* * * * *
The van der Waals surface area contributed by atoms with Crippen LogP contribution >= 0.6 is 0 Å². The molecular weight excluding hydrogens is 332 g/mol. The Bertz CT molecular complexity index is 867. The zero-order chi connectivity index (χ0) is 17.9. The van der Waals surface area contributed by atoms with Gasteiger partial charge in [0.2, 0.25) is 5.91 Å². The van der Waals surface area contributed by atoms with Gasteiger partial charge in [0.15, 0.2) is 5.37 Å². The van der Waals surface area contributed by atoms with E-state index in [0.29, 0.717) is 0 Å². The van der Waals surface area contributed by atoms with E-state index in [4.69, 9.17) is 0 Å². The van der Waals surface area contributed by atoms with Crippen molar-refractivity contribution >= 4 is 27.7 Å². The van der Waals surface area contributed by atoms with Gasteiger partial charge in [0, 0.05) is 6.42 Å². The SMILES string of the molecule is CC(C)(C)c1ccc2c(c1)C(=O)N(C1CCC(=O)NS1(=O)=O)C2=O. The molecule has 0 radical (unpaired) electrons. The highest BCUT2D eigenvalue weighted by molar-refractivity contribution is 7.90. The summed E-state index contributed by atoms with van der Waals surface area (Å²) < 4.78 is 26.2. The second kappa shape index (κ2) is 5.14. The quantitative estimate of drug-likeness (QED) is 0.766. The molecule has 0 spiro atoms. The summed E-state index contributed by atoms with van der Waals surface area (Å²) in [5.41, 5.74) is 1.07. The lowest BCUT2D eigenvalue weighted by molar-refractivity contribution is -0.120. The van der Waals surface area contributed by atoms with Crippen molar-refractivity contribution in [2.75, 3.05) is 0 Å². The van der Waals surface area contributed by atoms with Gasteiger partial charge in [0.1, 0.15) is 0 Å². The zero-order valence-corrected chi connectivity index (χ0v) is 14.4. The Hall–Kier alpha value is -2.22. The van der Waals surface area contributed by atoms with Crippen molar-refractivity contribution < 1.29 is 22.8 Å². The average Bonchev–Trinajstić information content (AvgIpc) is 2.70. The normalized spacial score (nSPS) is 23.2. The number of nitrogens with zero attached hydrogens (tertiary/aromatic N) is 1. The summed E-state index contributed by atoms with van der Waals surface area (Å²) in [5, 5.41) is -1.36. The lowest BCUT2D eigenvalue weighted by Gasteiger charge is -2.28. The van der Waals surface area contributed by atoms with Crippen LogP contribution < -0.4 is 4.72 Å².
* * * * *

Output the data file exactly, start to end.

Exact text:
The van der Waals surface area contributed by atoms with Crippen LogP contribution >= 0.6 is 0 Å². The molecular weight excluding hydrogens is 332 g/mol. The Bertz CT molecular complexity index is 867. The zero-order chi connectivity index (χ0) is 17.9. The van der Waals surface area contributed by atoms with Gasteiger partial charge in [0.2, 0.25) is 5.91 Å². The van der Waals surface area contributed by atoms with Gasteiger partial charge in [0.15, 0.2) is 5.37 Å². The van der Waals surface area contributed by atoms with E-state index in [0.29, 0.717) is 0 Å². The van der Waals surface area contributed by atoms with E-state index in [4.69, 9.17) is 0 Å². The van der Waals surface area contributed by atoms with Crippen molar-refractivity contribution >= 4 is 27.7 Å². The van der Waals surface area contributed by atoms with Gasteiger partial charge in [0, 0.05) is 6.42 Å². The SMILES string of the molecule is CC(C)(C)c1ccc2c(c1)C(=O)N(C1CCC(=O)NS1(=O)=O)C2=O. The molecule has 0 radical (unpaired) electrons. The highest BCUT2D eigenvalue weighted by molar-refractivity contribution is 7.90. The summed E-state index contributed by atoms with van der Waals surface area (Å²) < 4.78 is 26.2. The second kappa shape index (κ2) is 5.14. The quantitative estimate of drug-likeness (QED) is 0.766. The molecule has 0 spiro atoms. The summed E-state index contributed by atoms with van der Waals surface area (Å²) in [5.41, 5.74) is 1.07. The lowest BCUT2D eigenvalue weighted by molar-refractivity contribution is -0.120. The van der Waals surface area contributed by atoms with Crippen molar-refractivity contribution in [2.75, 3.05) is 0 Å². The van der Waals surface area contributed by atoms with Gasteiger partial charge in [0.1, 0.15) is 0 Å². The zero-order valence-corrected chi connectivity index (χ0v) is 14.4. The Hall–Kier alpha value is -2.22. The van der Waals surface area contributed by atoms with Crippen molar-refractivity contribution < 1.29 is 22.8 Å². The average Bonchev–Trinajstić information content (AvgIpc) is 2.70. The normalized spacial score (nSPS) is 23.2. The number of nitrogens with zero attached hydrogens (tertiary/aromatic N) is 1. The summed E-state index contributed by atoms with van der Waals surface area (Å²) in [5, 5.41) is -1.36. The lowest BCUT2D eigenvalue weighted by Gasteiger charge is -2.28. The van der Waals surface area contributed by atoms with Crippen LogP contribution < -0.4 is 4.72 Å².